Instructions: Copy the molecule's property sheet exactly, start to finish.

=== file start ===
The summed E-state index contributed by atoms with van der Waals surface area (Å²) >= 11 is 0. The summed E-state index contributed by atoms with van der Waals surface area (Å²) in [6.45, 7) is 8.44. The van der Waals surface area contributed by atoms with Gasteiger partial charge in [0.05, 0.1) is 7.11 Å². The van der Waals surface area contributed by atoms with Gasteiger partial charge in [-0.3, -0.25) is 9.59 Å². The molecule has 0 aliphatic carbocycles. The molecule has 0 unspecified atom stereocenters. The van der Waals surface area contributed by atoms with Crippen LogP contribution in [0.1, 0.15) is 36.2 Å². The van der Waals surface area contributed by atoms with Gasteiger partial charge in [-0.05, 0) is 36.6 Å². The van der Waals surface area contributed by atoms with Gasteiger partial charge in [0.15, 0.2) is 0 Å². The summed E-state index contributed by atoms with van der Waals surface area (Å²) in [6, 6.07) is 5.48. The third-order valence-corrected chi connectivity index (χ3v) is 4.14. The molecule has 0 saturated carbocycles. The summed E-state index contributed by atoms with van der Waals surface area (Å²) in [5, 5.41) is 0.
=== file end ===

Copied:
The summed E-state index contributed by atoms with van der Waals surface area (Å²) >= 11 is 0. The summed E-state index contributed by atoms with van der Waals surface area (Å²) in [6.45, 7) is 8.44. The van der Waals surface area contributed by atoms with Gasteiger partial charge in [0.05, 0.1) is 7.11 Å². The van der Waals surface area contributed by atoms with Gasteiger partial charge in [-0.3, -0.25) is 9.59 Å². The molecule has 0 aliphatic carbocycles. The molecule has 0 unspecified atom stereocenters. The van der Waals surface area contributed by atoms with Crippen LogP contribution in [0.1, 0.15) is 36.2 Å². The van der Waals surface area contributed by atoms with Gasteiger partial charge in [-0.05, 0) is 36.6 Å². The van der Waals surface area contributed by atoms with Gasteiger partial charge in [0.15, 0.2) is 0 Å². The summed E-state index contributed by atoms with van der Waals surface area (Å²) in [6, 6.07) is 5.48. The third-order valence-corrected chi connectivity index (χ3v) is 4.14. The molecule has 0 saturated carbocycles. The summed E-state index contributed by atoms with van der Waals surface area (Å²) in [5, 5.41) is 0.